As millions of Americans are expected to travel this Labor Day weekend, a watchdog report is shedding light on power outages at U.S. commercial airports and the steps being taken to prevent them from happening.
The U.S. Government Accountability Office (GAO) findings say 24 commercial service airports reported experiencing 321 total electrical power outages lasting five minutes or longer from 2015 through 2022.
Eleven of the airports reported having six or more outages over this timeframe.
The outages disrupted a range of services for passengers.
“The most common activity cited were the baggage handling and concessions,” said Heather Krause, a Director for GAO’s Physical Infrastructure team. “But there were instances where gate and boarding, as well as check-in, communications, and flight delays and cancelations, were impacted as well.”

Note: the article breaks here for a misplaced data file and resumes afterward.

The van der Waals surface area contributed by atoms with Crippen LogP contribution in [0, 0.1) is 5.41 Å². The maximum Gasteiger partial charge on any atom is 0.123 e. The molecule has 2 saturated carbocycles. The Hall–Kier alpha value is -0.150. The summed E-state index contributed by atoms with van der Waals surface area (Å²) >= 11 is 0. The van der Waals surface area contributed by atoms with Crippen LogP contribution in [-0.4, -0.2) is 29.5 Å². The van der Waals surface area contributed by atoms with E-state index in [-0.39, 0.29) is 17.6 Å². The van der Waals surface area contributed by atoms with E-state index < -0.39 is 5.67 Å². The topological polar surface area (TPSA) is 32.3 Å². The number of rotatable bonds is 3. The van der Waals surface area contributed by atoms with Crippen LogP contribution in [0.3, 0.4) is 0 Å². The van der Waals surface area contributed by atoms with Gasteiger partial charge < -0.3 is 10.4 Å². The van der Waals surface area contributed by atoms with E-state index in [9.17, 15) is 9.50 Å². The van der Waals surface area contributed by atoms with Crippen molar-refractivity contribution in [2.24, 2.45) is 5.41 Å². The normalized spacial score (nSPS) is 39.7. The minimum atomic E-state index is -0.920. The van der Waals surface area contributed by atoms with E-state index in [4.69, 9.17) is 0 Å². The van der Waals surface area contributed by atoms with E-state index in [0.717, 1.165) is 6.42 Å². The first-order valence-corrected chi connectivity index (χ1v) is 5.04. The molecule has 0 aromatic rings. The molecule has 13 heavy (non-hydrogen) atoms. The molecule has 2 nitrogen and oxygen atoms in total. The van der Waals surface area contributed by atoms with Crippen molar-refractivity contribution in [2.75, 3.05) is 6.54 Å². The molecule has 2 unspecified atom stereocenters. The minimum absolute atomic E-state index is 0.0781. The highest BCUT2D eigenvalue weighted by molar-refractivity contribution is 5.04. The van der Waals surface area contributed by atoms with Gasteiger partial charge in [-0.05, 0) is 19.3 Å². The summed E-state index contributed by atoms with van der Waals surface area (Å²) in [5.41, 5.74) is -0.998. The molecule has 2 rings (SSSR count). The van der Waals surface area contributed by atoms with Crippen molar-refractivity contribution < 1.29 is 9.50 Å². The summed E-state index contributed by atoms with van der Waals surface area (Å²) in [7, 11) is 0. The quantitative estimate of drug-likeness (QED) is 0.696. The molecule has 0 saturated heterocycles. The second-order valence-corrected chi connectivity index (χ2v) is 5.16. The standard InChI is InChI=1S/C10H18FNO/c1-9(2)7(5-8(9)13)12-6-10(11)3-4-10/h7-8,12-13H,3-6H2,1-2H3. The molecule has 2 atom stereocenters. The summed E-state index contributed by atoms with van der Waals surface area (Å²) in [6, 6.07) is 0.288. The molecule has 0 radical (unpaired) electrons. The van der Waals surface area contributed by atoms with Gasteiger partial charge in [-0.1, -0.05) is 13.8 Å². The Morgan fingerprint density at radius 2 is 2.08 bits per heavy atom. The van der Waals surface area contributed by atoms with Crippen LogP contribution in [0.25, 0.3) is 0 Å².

Passengers at the world’s busiest airport, Hartsfield-Jackson International, experienced the consequences of a power outage firsthand in December 2017.
That outage lasted nearly 12 hours, and the GAO report said it led to roughly 1,200 flight cancelations and cost an airline $50 million.
The report said airports and the federal government are taking steps to improve electrical systems to prevent these kinds of outages.
In some cases that includes installing equipment to generate additional backup power and making improvements to the electrical infrastructure.
The report also points out that the Federal Aviation Administration (FAA) is assisting these airports and has grant programs for infrastructure upgrades.
“Ensuring the resilience of airports’ electrical power systems is a shared responsibility between FAA and the airports,” said Krause. “Both are taking steps to improve resilience.”